A Patient’s Guide to Myasthenia Gravis
After three and a half years on the right asthma medication, myasthenia gravis patient Paula McGinnis was denied her prescription.
The reason: a new step therapy policy.
“If my asthma is not controlled, then I get MG weakness including the diaphragm,” Paula shares with Conquer MG. “I went through several inhalers when I first got asthma in 2008 and failed most of them. I know what road I’m headed down if I have to start changing my asthma medication.”
Myasthenia Gravis, known simply as MG, is a type of muscular dystrophy that impacts the voluntary muscles in the body. It commonly interferes with limb use, swallowing, talking and eye movements. The weakness associated with MG is worsened when the muscles are used thus limiting the amount of activity MG patients can perform before becoming debilitated.
An autoimmune condition, MG causes the body to treat a certain part of itself as a foreign invader. In the case of MG, the immune system attacks the receptors of the neurotransmitter “acetylcholine”, thus interrupting communication between brain and muscle.
There are treatments, which can help minimize the debilitating effects of the disease. “With current therapies,” explains the National Institute of Neurological Disorders and Stroke, “most cases of myasthenia gravis are not as ‘grave’ as the name implies. In fact, most individuals with myasthenia gravis have a normal life expectancy.”
But there’s a catch: these advancements are only for those patients who gain access to the right treatment. A startling number of patients living with Myasthenia Gravis aren’t getting access to the care they need to extend their life.
Many patients living with Myasthenia Gravis, such as Paula, must battle restrictive insurance policies to gain access to the treatments prescribed by their doctor. In some cases, patients must battle even if they’ve been on the same treatment for years.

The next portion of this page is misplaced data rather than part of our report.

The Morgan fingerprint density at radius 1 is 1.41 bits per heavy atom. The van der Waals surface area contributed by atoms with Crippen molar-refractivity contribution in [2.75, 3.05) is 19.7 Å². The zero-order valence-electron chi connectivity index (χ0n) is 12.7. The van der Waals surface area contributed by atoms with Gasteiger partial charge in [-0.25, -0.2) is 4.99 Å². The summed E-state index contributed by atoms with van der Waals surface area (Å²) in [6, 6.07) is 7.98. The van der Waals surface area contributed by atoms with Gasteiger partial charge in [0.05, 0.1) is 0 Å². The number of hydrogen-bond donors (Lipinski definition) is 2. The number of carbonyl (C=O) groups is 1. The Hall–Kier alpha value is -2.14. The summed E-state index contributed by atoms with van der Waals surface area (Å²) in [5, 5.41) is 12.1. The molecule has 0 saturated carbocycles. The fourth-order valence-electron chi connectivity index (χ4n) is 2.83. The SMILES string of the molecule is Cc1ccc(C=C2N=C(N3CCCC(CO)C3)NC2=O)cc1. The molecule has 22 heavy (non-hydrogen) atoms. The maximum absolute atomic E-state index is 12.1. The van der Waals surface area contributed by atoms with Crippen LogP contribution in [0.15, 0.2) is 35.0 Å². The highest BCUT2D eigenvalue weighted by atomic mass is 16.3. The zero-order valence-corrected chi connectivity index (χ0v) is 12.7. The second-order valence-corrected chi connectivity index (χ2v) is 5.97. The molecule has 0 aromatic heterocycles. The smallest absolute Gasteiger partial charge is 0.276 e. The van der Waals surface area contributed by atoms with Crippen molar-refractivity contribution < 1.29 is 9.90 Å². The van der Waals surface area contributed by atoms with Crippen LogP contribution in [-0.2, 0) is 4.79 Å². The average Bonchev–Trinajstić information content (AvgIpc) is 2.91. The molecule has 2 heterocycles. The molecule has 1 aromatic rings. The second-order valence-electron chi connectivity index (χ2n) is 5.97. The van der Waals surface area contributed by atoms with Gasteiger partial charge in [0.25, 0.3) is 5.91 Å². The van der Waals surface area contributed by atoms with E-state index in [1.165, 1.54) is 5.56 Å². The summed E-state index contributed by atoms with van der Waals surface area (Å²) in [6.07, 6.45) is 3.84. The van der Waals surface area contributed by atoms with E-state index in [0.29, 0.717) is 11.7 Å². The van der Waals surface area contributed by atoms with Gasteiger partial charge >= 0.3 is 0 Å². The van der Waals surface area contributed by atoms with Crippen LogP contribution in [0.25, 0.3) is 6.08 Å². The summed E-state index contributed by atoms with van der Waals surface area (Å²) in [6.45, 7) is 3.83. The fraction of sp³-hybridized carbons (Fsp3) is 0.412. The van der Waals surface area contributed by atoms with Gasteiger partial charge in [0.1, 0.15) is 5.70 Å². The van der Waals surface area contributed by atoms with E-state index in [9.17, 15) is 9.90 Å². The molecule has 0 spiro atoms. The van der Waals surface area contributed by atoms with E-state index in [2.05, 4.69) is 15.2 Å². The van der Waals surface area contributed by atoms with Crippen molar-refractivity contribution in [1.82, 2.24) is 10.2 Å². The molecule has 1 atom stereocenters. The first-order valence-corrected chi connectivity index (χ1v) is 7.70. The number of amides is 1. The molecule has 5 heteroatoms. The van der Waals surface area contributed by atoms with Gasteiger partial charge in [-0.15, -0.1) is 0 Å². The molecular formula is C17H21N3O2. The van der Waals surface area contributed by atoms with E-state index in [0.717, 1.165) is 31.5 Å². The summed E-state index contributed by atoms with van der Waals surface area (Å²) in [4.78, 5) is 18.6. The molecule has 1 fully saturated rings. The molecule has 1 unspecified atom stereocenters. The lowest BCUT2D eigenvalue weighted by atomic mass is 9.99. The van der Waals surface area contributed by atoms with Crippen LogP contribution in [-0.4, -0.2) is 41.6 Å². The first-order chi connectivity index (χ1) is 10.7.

“Doctors have just have come to the conclusion that it’s easier to do what insurance wants rather than to fight for their patients,” she explains. “My perseverance has helped me become my own advocate against the healthcare system.”
As with so many rare diseases, patients living with Myasthenia Gravis lose any time health care becomes about the numbers. Rather than provide patients with the treatment they need, insurance companies force patients to go through step therapy. They know some patients won’t bother to fight. It’s all a part of the movement in health care towards cost-cutting and value frameworks.
For most patients, the thought of fighting your health insurance company is daunting. But, we’re not powerless. Regardless of where you live or which insurance roadblock you face, every patient has rights to fight back.
How to Fight Insurance Denial of Treatment for Myasthenia Gravis
To help get you started, Aimed Alliance has launched “Know Your Health Insurance Rights” — a website that offers specifics steps to take if your insurer improperly delays or denies your coverage. That can include: filing an appeal directly with the insurance company, requesting an outside review by an independent third party, or filing a complaint with the insurance commissioner or attorney general in your state.
If your insurer denies your claim, you have the right to an internal appeal. This means you can ask your insurer to conduct a full and fair review of its decision. To appeal the denial, you should do the following: